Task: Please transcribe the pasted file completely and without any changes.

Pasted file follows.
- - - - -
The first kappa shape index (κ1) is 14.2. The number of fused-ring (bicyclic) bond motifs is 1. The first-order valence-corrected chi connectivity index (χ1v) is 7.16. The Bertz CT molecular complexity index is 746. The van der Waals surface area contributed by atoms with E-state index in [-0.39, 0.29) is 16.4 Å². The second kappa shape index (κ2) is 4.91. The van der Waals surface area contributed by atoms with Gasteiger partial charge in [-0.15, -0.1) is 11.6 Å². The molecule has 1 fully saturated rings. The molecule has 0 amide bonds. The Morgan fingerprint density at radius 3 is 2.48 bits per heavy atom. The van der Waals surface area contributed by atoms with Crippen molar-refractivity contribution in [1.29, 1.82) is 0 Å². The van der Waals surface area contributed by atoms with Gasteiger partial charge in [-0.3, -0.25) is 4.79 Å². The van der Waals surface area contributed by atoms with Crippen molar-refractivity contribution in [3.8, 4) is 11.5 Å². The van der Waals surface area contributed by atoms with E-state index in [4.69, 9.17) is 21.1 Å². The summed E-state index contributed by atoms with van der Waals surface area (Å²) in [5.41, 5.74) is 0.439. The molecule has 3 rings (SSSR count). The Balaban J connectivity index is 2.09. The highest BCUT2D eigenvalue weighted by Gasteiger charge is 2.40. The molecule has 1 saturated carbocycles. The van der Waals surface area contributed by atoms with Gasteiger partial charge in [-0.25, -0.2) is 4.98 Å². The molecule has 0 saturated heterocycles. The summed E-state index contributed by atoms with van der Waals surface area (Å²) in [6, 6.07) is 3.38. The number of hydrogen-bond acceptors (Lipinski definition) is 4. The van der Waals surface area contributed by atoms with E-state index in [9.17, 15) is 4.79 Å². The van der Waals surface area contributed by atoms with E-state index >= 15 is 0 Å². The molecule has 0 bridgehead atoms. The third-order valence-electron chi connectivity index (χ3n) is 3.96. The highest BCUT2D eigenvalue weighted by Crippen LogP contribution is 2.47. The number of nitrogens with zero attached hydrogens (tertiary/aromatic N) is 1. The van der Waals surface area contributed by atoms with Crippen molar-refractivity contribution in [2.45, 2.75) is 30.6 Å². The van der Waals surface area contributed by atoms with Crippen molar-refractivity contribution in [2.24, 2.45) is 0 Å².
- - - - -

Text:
The first kappa shape index (κ1) is 14.2. The number of fused-ring (bicyclic) bond motifs is 1. The first-order valence-corrected chi connectivity index (χ1v) is 7.16. The Bertz CT molecular complexity index is 746. The van der Waals surface area contributed by atoms with E-state index in [-0.39, 0.29) is 16.4 Å². The second kappa shape index (κ2) is 4.91. The van der Waals surface area contributed by atoms with Gasteiger partial charge in [-0.15, -0.1) is 11.6 Å². The molecule has 1 fully saturated rings. The molecule has 0 amide bonds. The Morgan fingerprint density at radius 3 is 2.48 bits per heavy atom. The van der Waals surface area contributed by atoms with Crippen molar-refractivity contribution in [1.29, 1.82) is 0 Å². The van der Waals surface area contributed by atoms with Gasteiger partial charge in [-0.3, -0.25) is 4.79 Å². The van der Waals surface area contributed by atoms with Crippen molar-refractivity contribution in [3.8, 4) is 11.5 Å². The van der Waals surface area contributed by atoms with E-state index in [4.69, 9.17) is 21.1 Å². The summed E-state index contributed by atoms with van der Waals surface area (Å²) in [5.41, 5.74) is 0.439. The molecule has 3 rings (SSSR count). The Balaban J connectivity index is 2.09. The highest BCUT2D eigenvalue weighted by Gasteiger charge is 2.40. The molecule has 1 saturated carbocycles. The van der Waals surface area contributed by atoms with Gasteiger partial charge in [-0.25, -0.2) is 4.98 Å². The molecule has 0 saturated heterocycles. The summed E-state index contributed by atoms with van der Waals surface area (Å²) in [6, 6.07) is 3.38. The number of hydrogen-bond acceptors (Lipinski definition) is 4. The van der Waals surface area contributed by atoms with E-state index in [9.17, 15) is 4.79 Å². The van der Waals surface area contributed by atoms with E-state index >= 15 is 0 Å². The molecule has 0 bridgehead atoms. The third-order valence-electron chi connectivity index (χ3n) is 3.96. The highest BCUT2D eigenvalue weighted by Crippen LogP contribution is 2.47. The number of nitrogens with zero attached hydrogens (tertiary/aromatic N) is 1. The van der Waals surface area contributed by atoms with Crippen molar-refractivity contribution in [2.45, 2.75) is 30.6 Å². The van der Waals surface area contributed by atoms with Crippen molar-refractivity contribution in [2.24, 2.45) is 0 Å².